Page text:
After I had passed through great tribulation, weeping and mourning in woods and solitary places alone, where I often desired to be, I came to more settlement in my spirit and peace began to spring in my soul where trouble and sorrow had been. Then at times I would be ready to think that I should not again meet with such combats and besetments by the enemy of my soul as I had passed through. But the more I grew in experience of the dealings of the Lord with me, so much the more did the enemy transform himself. And as he could not prevail by his former presentations, so in his subtlety he would invent new ones.
Thus I came clearly to see that it was not safe for me to sit down satisfied with what I had passed through, or the victory I had already obtained, but I had to travel on in faith and patience, and watch diligently in the light of Jesus Christ, where the true power is still received. For notwithstanding the many deliverances, and strength, and victory, I had experienced, the Lord, according to the greatness of his wisdom, was pleased to make me sensible of my own weakness, and that there was no strength to stand nor place of safety for me to abide in, but in his power and under a sense thereof, I was humbled, bowed, and laid low. Wherefore I took up a godly resolution in his fear, "I will rely upon the sufficiency of thy power, O Lord, for ever."
About six years after I had received the truth, through great exercise and godly sorrow, I came to be settled in the power of God and made weighty in my spirit thereby. And I had some openings from the Spirit of Truth in silent waiting upon the Lord, which tended to minister comfort and satisfaction to my soul in a renewed experience of the dealings of the Lord with me. And the Lord opened my mouth with a testimony in the fresh spring of life that I was to give forth to his children and people.
Oh! then a great combat I had through reasoning that I was but a child and others were more fit and able to speak than I. But the Lord by his power brought me into willingness, and with fear and trembling I spoke in our blessed meetings.
At one time as I was sitting in silence waiting upon the Lord in a meeting of Friends upon Pardshaw Crag, a weighty exercise fell upon my spirit, and it opened in me that I must go to the steeple-house at Cockermouth, which was hard for me to give up to. But the Lord by his power made me shake and tremble, and by it I was made willing to go. But when I had given up to go, I would have known what I was to do there, which was the cause that for a little time I was shut up within myself and was in some measure darkened so that I cried unto the Lord, that if it was his will I should go, I would give up. And being made sensible it was, I went in faith and quietness of mind and spirit.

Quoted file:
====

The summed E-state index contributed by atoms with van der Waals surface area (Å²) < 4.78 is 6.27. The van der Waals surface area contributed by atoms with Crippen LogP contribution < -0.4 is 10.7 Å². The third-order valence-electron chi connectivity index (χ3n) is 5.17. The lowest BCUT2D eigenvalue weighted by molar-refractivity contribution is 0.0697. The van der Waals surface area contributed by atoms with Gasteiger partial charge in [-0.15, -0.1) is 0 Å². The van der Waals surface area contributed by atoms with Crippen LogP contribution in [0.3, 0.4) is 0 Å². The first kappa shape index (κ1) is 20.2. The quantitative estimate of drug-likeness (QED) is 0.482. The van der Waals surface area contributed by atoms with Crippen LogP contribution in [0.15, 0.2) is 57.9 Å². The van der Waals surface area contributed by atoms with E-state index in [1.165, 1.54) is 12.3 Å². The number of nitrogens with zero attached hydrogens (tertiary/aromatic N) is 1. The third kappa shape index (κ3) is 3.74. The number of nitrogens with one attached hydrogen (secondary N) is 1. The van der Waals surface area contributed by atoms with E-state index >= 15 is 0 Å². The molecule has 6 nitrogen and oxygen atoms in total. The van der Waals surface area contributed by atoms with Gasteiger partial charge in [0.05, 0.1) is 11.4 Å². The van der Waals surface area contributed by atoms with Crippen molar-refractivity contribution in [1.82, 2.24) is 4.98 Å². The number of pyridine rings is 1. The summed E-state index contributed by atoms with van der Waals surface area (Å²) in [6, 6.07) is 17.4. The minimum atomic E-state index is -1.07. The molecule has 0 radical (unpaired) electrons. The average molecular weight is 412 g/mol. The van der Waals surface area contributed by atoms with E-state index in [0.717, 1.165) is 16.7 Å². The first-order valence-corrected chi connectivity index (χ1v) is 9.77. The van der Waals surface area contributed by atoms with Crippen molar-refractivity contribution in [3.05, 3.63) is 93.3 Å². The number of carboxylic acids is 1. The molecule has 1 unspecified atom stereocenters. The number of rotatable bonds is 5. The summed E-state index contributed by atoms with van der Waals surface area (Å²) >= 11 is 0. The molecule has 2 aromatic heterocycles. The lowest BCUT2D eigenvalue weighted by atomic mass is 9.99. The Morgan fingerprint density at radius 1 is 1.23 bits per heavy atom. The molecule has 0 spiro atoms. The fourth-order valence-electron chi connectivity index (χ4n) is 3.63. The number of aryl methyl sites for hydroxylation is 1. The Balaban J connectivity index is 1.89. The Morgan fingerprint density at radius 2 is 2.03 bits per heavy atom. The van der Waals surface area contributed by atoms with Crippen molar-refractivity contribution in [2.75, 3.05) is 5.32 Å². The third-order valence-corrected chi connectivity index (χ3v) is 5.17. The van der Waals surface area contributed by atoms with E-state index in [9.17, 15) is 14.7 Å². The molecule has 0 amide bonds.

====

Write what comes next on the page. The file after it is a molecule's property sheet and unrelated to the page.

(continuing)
As I was going, it appeared to me as if the priest had been before me and it opened in me to say to him, "If thou be a minister of Christ, stand to prove thy practice. And if it be the same as the apostles and ministers of Christ in doctrine and practice, I will own thee. But if not, I am sent of God this day to testify against thee."
And so soon as I entered the place where the hireling priest George Larcum was preaching, he cried out, "There is one come into the church like a madman with his hat on his head. Churchwardens, put him out!" For he could not preach after I came into the steeple-house. So they put me forth, as he bid them. This was in Cromwell's time, and not long after the government was changed and he himself turned out of the place. Some time after I was put forth, I was moved of the Lord to go in again, and had strength given me to stay until the priest had done, but his preaching was burdensome and confused.
Then, with the words aforesaid, I opened my mouth in the fear of God, which made the hireling go out with all the haste he could at a contrary door than he used to do, and the people were in a great uproar, some to beat me and some to save me from being beat. When they had haled me out of the house, I was enabled by the power of God to declare the truth amongst the people and to manifest the deceiver they followed. And having obeyed the requirings of the Lord, I came away in sweet peace and spiritual comfort in my heart.